“Billionaires duel it out over who gets to space first!”
It’s the sort of headline that would fit an episode of The Simpsons 20 years ago, a side gag that would satirise the growing divide between rich and poor, yet we were treated to similar headlines over the past couple of weeks.
This started when two space flight companies, Sir Richard Branson’s Virgin Galactic and Jeff Bezos’s Blue Origin, went head-to-head after each billionaire announced in turn that they would be heading into space on their respective companies’ first flights carrying recreational passengers. When you have billions, I guess you spend it on what you want. And space travel is cool. Saving the planet, not so much.
Both Virgin Galactic and Blue Origin are getting into the space tourism space. And be certain, it’s luxury tourism at its most – well, "extravagant" is a word some might use but, going back to The Simpsons, "satirical" keeps jumping into my head.
In any case, both companies are already selling flights into “space”. In this context space is probably about 80km above the Earth, according to Virgin Galactic (the height its aircraft reached on July 12, 2021) or at the Kármán Line, which is about 100km above the Earth, which is the definition Blue Origin is going with (on its July 20, 2021, flight), ’cause you know, mine’s bigger than yours. Anyone paying up for a space flight will get right to the edge of space, far enough above our home to see it as a planet in space, which, to be honest, is super cool. But with Virgin Galactic’s price tag of US$250,000 (RM1.056mil) and Blue Origin’s undisclosed ticket price, getting this roughly one-hour experience is a tad on the expensive side. Once again, cue the satire a la The Simpsons.
When you realise that Blue Origin is funded by Bezos selling US$1bil (RM4.224bil) of Amazon.com stock each year to pump money into sending other rich people into space for 10 minutes so they can have the coolest Instagram story for the next 24 hours, it really starts you thinking. Maybe that money could be put toward something else? Like maybe solving the climate crisis or world hunger or poverty or even just saving rhinos (I mean, saving rhinos seems a little more worthwhile, don’t you think?).
And yes, I understand that the end game of all this isn’t simply space tourism. It’s about all the innovations that come from repeatedly flying people 80km (or 100km) above the Earth. It’s figuring out how to do that cheaper and cheaper to bring the price down and make space flight more viable, so we can actually fly into space and use this technology to gather more resources, travel to other planets and discover all the scientific benefits that would bring – and, of course, to escape our dying planet ’cause, you know, we spent our surplus cash on getting into space instead of making our home liveable. In galactic terms we are the house that is falling apart but the residents splurge on a Porsche. Yay. Porsche.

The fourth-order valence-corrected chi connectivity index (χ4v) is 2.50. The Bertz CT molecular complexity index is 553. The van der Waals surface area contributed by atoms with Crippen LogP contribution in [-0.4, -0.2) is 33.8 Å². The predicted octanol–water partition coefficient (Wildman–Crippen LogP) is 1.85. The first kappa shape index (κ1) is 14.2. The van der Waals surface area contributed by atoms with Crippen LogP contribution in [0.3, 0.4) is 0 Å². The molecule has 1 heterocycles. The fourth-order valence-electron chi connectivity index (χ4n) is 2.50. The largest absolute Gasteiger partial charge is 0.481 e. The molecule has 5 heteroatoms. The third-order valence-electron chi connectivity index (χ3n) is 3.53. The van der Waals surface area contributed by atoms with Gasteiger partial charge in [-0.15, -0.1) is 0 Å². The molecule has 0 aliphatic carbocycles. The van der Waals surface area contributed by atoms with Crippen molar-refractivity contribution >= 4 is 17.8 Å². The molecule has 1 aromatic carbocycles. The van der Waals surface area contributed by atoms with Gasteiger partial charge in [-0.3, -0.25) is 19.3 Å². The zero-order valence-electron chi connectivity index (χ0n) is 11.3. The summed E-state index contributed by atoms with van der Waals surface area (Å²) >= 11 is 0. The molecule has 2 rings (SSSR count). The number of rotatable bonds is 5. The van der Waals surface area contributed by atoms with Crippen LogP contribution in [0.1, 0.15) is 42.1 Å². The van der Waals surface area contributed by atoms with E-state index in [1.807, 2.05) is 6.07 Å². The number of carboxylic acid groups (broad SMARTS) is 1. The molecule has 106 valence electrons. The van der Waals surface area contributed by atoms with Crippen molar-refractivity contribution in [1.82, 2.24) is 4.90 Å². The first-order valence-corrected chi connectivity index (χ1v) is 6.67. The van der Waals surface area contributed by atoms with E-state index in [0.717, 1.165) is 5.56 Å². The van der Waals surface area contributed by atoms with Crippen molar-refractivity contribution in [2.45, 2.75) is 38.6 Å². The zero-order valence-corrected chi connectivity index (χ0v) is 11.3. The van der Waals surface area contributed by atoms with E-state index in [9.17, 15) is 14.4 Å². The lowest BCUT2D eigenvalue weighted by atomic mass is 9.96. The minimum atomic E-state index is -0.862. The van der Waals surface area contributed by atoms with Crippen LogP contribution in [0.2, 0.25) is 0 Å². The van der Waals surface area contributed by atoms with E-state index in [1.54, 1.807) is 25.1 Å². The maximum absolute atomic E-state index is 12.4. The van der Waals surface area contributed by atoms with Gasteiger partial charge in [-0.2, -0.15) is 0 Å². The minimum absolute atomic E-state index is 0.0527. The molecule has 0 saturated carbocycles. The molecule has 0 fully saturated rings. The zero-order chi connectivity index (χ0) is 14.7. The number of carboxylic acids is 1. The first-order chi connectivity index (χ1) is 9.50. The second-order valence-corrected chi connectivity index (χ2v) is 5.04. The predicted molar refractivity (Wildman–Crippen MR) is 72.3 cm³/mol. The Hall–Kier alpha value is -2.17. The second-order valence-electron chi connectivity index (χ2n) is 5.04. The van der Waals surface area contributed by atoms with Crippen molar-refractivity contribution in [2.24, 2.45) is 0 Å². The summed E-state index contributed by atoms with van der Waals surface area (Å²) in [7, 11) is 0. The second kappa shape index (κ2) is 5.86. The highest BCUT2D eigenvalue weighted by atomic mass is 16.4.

Yes, I get it. The key to solving climate change might be in some tech that is discovered by these space companies as they progress with their missions, but betting on finding a solution for something in a tangential project isn’t the best way to solve a crisis that is hitting us head on. If only the world had some way to take even a small percentage of money from these giant corporations.... Oh wait, we do. They’re called taxes.
Thankfully, 130 countries have come together to back a global minimum corporate tax of 15%. I’m all for capitalist systems driving innovation but I’m not cool with waiting for billionaires to decide what pet projects they’re going to fund while crossing my fingers that it’s not the one that is going to end life as we know it.
That’s why governments exist. To protect their people. You can be cynical about any administration but that is why government exists. And we as citizens can push governments to do what we want them to do, what they know they should do, and what is ultimately right for all of us.
We the people can’t turn to Amazon.com and tell it to start saving the world or else. And it’s the same with Bezos or Branson. They’re rich individuals whose fortunes are well earned, and they can do what they want with their money. That is absolutely why a global minimum corporate tax needs to exist, so some of the massive wealth created by industry is given back to humanity. The creation of wealth isn’t for wealth’s sake, it’s for pushing humanity forward, but it’s hard to do that when our home is on fire.
Big Smile, No Teeth columnist Jason Godfrey – who once was told to give the camera a ‘big smile, no teeth’ – has worked internationally for two decades in fashion and continues to work in dramas, documentaries, and lifestyle programming. Write to him at email@example.com and check out his stuff at jasongodfrey.co. The views expressed here are entirely the writer's own.